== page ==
Sunday, 11 November 2012

The Gates of Hell

Eleven years ago, my then partner and I embarked on a world tour. We literally left Toronto flying east and didn’t stop until we bumped into Toronto again. The circumnavigation of the world took nine months and more then forty-two thousand kilometres of travel.

During the trip, I saw many things that inspired awe in a forty year old heart. I‘ve had a bull elephant wander to within twenty feet of our truck in Africa, presumable checking us out as we were him. I’ve seen cheetahs take down a gazelle. I’ve had a wild boar pull a knapsack through the wall of a tent with me holding the other end… buck naked in the middle of Africa. I’ve climbed Mount Sinai in the pitch black of a moonless night only to see the most spectacular desert sunrise I have ever witnessed.

I’ve been privy to the underground capitalist economy in Viet Nam. I’ve stood in the Parthenon and felt the history of the ancients embrace me. I’ve been diving at the Poor Knight islands with the same stingrays that that ultimately brought on the untimely death of Steve Irwin. I’ve body surfed thirty foot swells off Kuda Beach in Bali.

I’ve stood in the streets of Punta Cana in the Dominican Republic with a little girl in a pink dress tugging at my trousers knowing all too well that if I looked down at her again, I would scoop her up in my arms and bring her back to the safety and prosperity of my home. While all these events are etched in my mind, none are as vivid as my time in Germany. 

We went to Dachau Concentration Camp.

When I walked onto the grounds at Dachau, I was struck by the grey bleakness. It was a sunny day, yet a palpable pall hung in the air. I could see where the barracks had been. Each barrack was designed to house 250 people. There were 1600 housed in each. 32,000 people were liberated from the camp on April 29, 1945. Over 200,000 political prisoners came through Dachau during the war. Except for those liberated, none left alive.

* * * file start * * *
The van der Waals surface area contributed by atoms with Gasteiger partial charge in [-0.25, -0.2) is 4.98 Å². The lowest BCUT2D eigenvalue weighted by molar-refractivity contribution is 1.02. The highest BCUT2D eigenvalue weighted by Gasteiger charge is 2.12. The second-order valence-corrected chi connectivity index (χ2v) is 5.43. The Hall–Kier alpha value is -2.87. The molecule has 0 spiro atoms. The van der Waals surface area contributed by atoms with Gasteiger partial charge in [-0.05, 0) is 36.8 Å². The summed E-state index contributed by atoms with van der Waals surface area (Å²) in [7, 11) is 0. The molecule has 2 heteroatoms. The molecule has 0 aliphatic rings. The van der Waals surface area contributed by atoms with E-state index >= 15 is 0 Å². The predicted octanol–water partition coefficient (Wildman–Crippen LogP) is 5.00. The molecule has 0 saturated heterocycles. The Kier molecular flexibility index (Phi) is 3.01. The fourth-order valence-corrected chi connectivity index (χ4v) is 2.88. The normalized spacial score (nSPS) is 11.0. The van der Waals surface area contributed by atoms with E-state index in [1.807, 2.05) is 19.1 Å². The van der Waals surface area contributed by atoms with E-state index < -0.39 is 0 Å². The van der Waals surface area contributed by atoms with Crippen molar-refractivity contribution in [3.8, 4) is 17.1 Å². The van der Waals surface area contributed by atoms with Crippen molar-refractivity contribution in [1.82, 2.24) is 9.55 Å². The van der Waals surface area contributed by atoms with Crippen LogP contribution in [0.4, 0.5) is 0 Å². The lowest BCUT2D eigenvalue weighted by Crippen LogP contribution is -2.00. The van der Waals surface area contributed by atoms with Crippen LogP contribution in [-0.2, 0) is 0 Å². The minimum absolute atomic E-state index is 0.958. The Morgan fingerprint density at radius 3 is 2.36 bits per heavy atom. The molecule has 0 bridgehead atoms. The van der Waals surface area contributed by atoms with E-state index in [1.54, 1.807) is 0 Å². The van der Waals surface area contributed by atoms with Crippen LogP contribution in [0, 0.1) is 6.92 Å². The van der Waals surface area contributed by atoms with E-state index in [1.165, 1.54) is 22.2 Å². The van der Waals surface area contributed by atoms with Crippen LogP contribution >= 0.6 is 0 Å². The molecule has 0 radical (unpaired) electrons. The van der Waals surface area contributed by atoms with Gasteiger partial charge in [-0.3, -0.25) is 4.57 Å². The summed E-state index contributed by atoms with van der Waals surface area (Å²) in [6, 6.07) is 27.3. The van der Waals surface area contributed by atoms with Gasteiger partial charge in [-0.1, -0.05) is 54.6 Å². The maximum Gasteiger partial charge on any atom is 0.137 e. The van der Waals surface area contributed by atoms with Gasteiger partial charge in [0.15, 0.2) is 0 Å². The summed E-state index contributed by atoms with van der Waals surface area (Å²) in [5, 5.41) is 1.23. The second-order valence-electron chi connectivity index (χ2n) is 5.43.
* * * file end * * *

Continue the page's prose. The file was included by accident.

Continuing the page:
Further on, I saw the rail lines where prisoners were shuttled in like cattle. Near the end of the war, many didn’t make it to the camps at all. They were executed in the cars or beside a nearby ditch where the dead were rolled in a bloody heaping stench.

I saw the ovens designed to cook human beings while they were still alive. At Dachau, unlike Auschwitz, the ovens were never used. Still, that anything as insidious could be conceived is beyond the realm of a sane imagination. I stood in one spot in front of the ovens; my feet anchored to the concrete floor and wept.

Later, I found that I was unable to look anyone in the eye lest they see what I had seen.

There is a plaque at Dachau which reads, “Never Again” in five languages. Yet it has happened time and again. It would seem we are not so far removed from our primordial ancestors after all.

While we are honouring those who have fought for our countries and the liberation of others, let us not forget those who needed our help. Those who have fallen simply because someone believed they were the wrong creed, colour, religion or sex need to be remembered as well. Those unidentifiable masses who were slaughtered at the whim of madmen.

When leaving Dachau, I recall being speechless. Nothing could have lessened the darkness I felt as I stumbled away from the Gates of Hell.

Lest We Forget.

Tuesday, 23 October 2012


I've fallen and have no inclination to get up.

Why are there not cutsie poems about Fall? Something like we have for Spring: “Spring has sprung, The grass is riz, I wonder where the hotties is.” I think it’s a little difficult to write about a season that is the shoulder between summer and winter. While Fall colours are beautiful, it’s also the time of year that is a harbinger of freezing your butt off. I mean, it’s not called fall for nothing right? Anything I think of for verse seems to come out somewhat colourless despite the flush of the surrounding hills. 

Fall is flung,
A carpet of paint,
Where you are,
Is where I ain’t.

Maybe it’s the visual of falling back rather than springing ahead that’s making it difficult.

And why is it called Fall anyway? Because leaves fall from the trees or the temperature falls? Perhaps it’s the time of year the stock market traditionally plunges to a fiery death in a plume of ticker tape burning smoke. Maybe it’s supposed to be when we fall in love so we have someone to cuddle with and aren’t so wretchedly cold through the winter.